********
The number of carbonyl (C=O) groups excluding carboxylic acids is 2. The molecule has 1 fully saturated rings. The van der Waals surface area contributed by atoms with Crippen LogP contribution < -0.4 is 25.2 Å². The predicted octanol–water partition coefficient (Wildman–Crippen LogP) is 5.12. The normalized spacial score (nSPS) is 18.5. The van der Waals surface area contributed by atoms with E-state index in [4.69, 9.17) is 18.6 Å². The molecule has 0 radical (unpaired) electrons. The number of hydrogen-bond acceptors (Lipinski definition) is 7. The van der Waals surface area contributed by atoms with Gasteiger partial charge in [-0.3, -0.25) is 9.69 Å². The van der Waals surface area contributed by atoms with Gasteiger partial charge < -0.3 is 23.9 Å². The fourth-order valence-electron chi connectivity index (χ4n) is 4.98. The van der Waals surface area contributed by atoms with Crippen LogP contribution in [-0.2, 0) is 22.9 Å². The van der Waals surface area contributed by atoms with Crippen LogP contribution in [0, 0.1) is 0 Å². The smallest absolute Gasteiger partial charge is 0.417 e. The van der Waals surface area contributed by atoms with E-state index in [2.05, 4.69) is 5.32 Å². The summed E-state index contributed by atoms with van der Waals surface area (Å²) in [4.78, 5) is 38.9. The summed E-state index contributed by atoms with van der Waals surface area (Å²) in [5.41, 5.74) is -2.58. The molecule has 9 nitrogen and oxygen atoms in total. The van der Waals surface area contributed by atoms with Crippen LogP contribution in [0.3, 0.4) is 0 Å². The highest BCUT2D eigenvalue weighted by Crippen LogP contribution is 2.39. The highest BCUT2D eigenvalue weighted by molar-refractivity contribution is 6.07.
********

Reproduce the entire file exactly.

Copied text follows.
The number of carbonyl (C=O) groups excluding carboxylic acids is 2. The molecule has 1 fully saturated rings. The van der Waals surface area contributed by atoms with Crippen LogP contribution < -0.4 is 25.2 Å². The predicted octanol–water partition coefficient (Wildman–Crippen LogP) is 5.12. The normalized spacial score (nSPS) is 18.5. The van der Waals surface area contributed by atoms with E-state index in [4.69, 9.17) is 18.6 Å². The molecule has 0 radical (unpaired) electrons. The number of hydrogen-bond acceptors (Lipinski definition) is 7. The van der Waals surface area contributed by atoms with Gasteiger partial charge in [-0.3, -0.25) is 9.69 Å². The van der Waals surface area contributed by atoms with Gasteiger partial charge < -0.3 is 23.9 Å². The fourth-order valence-electron chi connectivity index (χ4n) is 4.98. The van der Waals surface area contributed by atoms with Crippen LogP contribution in [-0.2, 0) is 22.9 Å². The van der Waals surface area contributed by atoms with Crippen LogP contribution in [0, 0.1) is 0 Å². The smallest absolute Gasteiger partial charge is 0.417 e. The van der Waals surface area contributed by atoms with E-state index in [2.05, 4.69) is 5.32 Å². The summed E-state index contributed by atoms with van der Waals surface area (Å²) in [4.78, 5) is 38.9. The summed E-state index contributed by atoms with van der Waals surface area (Å²) in [5.41, 5.74) is -2.58. The molecule has 9 nitrogen and oxygen atoms in total. The van der Waals surface area contributed by atoms with Crippen LogP contribution in [0.3, 0.4) is 0 Å². The highest BCUT2D eigenvalue weighted by Crippen LogP contribution is 2.39. The highest BCUT2D eigenvalue weighted by molar-refractivity contribution is 6.07.